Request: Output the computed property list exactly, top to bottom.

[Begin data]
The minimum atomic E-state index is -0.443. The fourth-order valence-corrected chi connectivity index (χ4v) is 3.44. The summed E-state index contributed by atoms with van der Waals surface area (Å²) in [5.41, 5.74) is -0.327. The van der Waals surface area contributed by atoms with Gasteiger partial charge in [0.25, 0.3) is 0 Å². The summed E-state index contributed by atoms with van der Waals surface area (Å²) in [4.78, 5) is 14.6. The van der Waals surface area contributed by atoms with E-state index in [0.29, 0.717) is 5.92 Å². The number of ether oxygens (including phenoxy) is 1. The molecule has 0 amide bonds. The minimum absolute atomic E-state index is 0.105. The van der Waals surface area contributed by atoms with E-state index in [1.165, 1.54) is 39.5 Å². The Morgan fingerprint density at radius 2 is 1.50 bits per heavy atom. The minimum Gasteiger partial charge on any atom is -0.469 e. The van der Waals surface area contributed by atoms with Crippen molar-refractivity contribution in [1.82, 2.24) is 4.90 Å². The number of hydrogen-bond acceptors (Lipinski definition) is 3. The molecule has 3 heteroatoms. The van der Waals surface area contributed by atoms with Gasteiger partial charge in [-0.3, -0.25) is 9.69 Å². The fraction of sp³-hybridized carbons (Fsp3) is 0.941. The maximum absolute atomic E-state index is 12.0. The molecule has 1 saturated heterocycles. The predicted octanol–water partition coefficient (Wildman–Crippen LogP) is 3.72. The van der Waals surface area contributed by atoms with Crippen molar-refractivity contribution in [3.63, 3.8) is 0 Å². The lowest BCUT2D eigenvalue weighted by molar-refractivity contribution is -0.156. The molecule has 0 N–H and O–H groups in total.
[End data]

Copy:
The minimum atomic E-state index is -0.443. The fourth-order valence-corrected chi connectivity index (χ4v) is 3.44. The summed E-state index contributed by atoms with van der Waals surface area (Å²) in [5.41, 5.74) is -0.327. The van der Waals surface area contributed by atoms with Gasteiger partial charge in [0.25, 0.3) is 0 Å². The summed E-state index contributed by atoms with van der Waals surface area (Å²) in [4.78, 5) is 14.6. The van der Waals surface area contributed by atoms with E-state index in [0.29, 0.717) is 5.92 Å². The number of ether oxygens (including phenoxy) is 1. The molecule has 0 amide bonds. The minimum absolute atomic E-state index is 0.105. The van der Waals surface area contributed by atoms with E-state index in [1.165, 1.54) is 39.5 Å². The Morgan fingerprint density at radius 2 is 1.50 bits per heavy atom. The minimum Gasteiger partial charge on any atom is -0.469 e. The van der Waals surface area contributed by atoms with Crippen molar-refractivity contribution in [1.82, 2.24) is 4.90 Å². The number of hydrogen-bond acceptors (Lipinski definition) is 3. The molecule has 3 heteroatoms. The van der Waals surface area contributed by atoms with Gasteiger partial charge in [-0.3, -0.25) is 9.69 Å². The fraction of sp³-hybridized carbons (Fsp3) is 0.941. The maximum absolute atomic E-state index is 12.0. The molecule has 1 saturated heterocycles. The predicted octanol–water partition coefficient (Wildman–Crippen LogP) is 3.72. The van der Waals surface area contributed by atoms with Crippen molar-refractivity contribution in [3.63, 3.8) is 0 Å². The lowest BCUT2D eigenvalue weighted by molar-refractivity contribution is -0.156. The molecule has 0 N–H and O–H groups in total.